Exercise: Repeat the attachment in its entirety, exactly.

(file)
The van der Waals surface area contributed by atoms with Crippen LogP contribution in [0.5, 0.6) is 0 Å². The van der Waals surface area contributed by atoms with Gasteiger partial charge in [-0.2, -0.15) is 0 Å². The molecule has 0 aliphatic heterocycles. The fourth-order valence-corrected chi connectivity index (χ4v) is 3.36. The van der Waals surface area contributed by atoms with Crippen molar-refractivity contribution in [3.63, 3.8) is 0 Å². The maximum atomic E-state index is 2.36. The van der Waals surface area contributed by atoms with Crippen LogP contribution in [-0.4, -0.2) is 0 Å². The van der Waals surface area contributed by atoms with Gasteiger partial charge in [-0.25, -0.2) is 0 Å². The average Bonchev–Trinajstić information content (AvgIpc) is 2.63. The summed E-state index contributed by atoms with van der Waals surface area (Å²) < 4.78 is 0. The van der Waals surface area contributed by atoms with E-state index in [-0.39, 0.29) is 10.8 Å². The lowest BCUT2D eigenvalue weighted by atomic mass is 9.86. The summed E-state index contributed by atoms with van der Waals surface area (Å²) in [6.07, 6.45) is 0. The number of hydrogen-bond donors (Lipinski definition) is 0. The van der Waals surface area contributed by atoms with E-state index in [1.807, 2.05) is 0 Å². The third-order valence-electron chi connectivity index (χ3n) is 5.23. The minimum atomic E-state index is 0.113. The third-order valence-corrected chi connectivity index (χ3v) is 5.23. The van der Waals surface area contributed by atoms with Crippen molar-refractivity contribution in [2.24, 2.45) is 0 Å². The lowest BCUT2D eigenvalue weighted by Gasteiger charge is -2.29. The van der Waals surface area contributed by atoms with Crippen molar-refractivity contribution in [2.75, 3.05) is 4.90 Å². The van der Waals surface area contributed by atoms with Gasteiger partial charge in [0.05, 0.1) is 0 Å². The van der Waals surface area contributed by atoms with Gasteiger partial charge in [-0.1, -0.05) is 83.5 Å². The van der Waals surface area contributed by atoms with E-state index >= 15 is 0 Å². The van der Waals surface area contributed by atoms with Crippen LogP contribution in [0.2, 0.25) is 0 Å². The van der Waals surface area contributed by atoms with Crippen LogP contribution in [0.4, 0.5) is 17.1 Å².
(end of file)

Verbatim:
The van der Waals surface area contributed by atoms with Crippen LogP contribution in [0.5, 0.6) is 0 Å². The van der Waals surface area contributed by atoms with Gasteiger partial charge in [-0.2, -0.15) is 0 Å². The molecule has 0 aliphatic heterocycles. The fourth-order valence-corrected chi connectivity index (χ4v) is 3.36. The van der Waals surface area contributed by atoms with Crippen molar-refractivity contribution in [3.63, 3.8) is 0 Å². The maximum atomic E-state index is 2.36. The van der Waals surface area contributed by atoms with Crippen LogP contribution in [-0.4, -0.2) is 0 Å². The van der Waals surface area contributed by atoms with Gasteiger partial charge in [-0.25, -0.2) is 0 Å². The average Bonchev–Trinajstić information content (AvgIpc) is 2.63. The summed E-state index contributed by atoms with van der Waals surface area (Å²) < 4.78 is 0. The van der Waals surface area contributed by atoms with E-state index in [-0.39, 0.29) is 10.8 Å². The lowest BCUT2D eigenvalue weighted by atomic mass is 9.86. The summed E-state index contributed by atoms with van der Waals surface area (Å²) in [6.07, 6.45) is 0. The number of hydrogen-bond donors (Lipinski definition) is 0. The van der Waals surface area contributed by atoms with E-state index in [1.807, 2.05) is 0 Å². The third-order valence-electron chi connectivity index (χ3n) is 5.23. The minimum atomic E-state index is 0.113. The third-order valence-corrected chi connectivity index (χ3v) is 5.23. The van der Waals surface area contributed by atoms with Crippen molar-refractivity contribution in [2.24, 2.45) is 0 Å². The lowest BCUT2D eigenvalue weighted by Gasteiger charge is -2.29. The van der Waals surface area contributed by atoms with Crippen molar-refractivity contribution in [2.75, 3.05) is 4.90 Å². The van der Waals surface area contributed by atoms with Gasteiger partial charge in [0.05, 0.1) is 0 Å². The van der Waals surface area contributed by atoms with Gasteiger partial charge in [-0.1, -0.05) is 83.5 Å². The van der Waals surface area contributed by atoms with E-state index >= 15 is 0 Å². The van der Waals surface area contributed by atoms with Crippen LogP contribution in [0.2, 0.25) is 0 Å². The van der Waals surface area contributed by atoms with Crippen LogP contribution in [0.4, 0.5) is 17.1 Å².